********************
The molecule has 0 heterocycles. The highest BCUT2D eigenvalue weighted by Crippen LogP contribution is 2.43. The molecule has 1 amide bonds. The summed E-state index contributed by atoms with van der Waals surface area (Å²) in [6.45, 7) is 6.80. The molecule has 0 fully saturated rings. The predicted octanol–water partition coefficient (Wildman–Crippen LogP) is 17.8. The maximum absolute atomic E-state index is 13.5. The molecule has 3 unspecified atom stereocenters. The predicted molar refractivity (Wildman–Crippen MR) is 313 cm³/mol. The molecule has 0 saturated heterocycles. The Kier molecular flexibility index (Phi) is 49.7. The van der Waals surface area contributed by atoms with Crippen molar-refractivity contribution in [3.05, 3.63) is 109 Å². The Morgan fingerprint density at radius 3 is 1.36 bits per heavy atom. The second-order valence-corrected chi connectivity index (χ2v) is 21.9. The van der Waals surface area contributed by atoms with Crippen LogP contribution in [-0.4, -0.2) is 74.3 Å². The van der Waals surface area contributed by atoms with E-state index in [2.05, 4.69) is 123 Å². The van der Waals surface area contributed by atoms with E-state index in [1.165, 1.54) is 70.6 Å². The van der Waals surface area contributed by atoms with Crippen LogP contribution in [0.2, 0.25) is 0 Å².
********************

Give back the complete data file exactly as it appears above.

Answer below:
The molecule has 0 heterocycles. The highest BCUT2D eigenvalue weighted by Crippen LogP contribution is 2.43. The molecule has 1 amide bonds. The summed E-state index contributed by atoms with van der Waals surface area (Å²) in [6.45, 7) is 6.80. The molecule has 0 fully saturated rings. The predicted octanol–water partition coefficient (Wildman–Crippen LogP) is 17.8. The maximum absolute atomic E-state index is 13.5. The molecule has 3 unspecified atom stereocenters. The predicted molar refractivity (Wildman–Crippen MR) is 313 cm³/mol. The molecule has 0 saturated heterocycles. The Kier molecular flexibility index (Phi) is 49.7. The van der Waals surface area contributed by atoms with Crippen molar-refractivity contribution in [3.05, 3.63) is 109 Å². The Morgan fingerprint density at radius 3 is 1.36 bits per heavy atom. The second-order valence-corrected chi connectivity index (χ2v) is 21.9. The van der Waals surface area contributed by atoms with Crippen LogP contribution in [-0.4, -0.2) is 74.3 Å². The van der Waals surface area contributed by atoms with E-state index in [2.05, 4.69) is 123 Å². The van der Waals surface area contributed by atoms with E-state index in [1.165, 1.54) is 70.6 Å². The van der Waals surface area contributed by atoms with Crippen LogP contribution in [0.2, 0.25) is 0 Å².